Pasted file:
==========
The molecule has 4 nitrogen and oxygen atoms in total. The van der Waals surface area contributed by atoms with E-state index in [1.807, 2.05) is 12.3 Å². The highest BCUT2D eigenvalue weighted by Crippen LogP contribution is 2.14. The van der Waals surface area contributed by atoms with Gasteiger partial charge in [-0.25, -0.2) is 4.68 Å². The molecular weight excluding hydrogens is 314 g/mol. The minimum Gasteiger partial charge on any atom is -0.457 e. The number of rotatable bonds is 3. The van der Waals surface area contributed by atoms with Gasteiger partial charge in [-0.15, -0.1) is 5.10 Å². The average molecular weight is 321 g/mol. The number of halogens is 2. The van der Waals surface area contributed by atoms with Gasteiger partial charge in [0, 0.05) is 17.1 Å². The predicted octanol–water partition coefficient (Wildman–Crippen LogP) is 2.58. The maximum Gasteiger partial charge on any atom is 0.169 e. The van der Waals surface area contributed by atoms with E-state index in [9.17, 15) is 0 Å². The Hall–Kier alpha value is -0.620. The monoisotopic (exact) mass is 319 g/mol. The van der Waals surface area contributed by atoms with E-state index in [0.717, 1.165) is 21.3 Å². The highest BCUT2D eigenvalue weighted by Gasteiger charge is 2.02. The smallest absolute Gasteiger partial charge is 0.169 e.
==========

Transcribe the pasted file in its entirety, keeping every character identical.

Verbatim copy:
The molecule has 4 nitrogen and oxygen atoms in total. The van der Waals surface area contributed by atoms with E-state index in [1.807, 2.05) is 12.3 Å². The highest BCUT2D eigenvalue weighted by Crippen LogP contribution is 2.14. The van der Waals surface area contributed by atoms with Gasteiger partial charge in [-0.25, -0.2) is 4.68 Å². The molecular weight excluding hydrogens is 314 g/mol. The minimum Gasteiger partial charge on any atom is -0.457 e. The number of rotatable bonds is 3. The van der Waals surface area contributed by atoms with Gasteiger partial charge in [-0.15, -0.1) is 5.10 Å². The average molecular weight is 321 g/mol. The number of halogens is 2. The van der Waals surface area contributed by atoms with Gasteiger partial charge in [0, 0.05) is 17.1 Å². The predicted octanol–water partition coefficient (Wildman–Crippen LogP) is 2.58. The maximum Gasteiger partial charge on any atom is 0.169 e. The van der Waals surface area contributed by atoms with E-state index in [9.17, 15) is 0 Å². The Hall–Kier alpha value is -0.620. The monoisotopic (exact) mass is 319 g/mol. The van der Waals surface area contributed by atoms with E-state index in [0.717, 1.165) is 21.3 Å². The highest BCUT2D eigenvalue weighted by Gasteiger charge is 2.02. The smallest absolute Gasteiger partial charge is 0.169 e.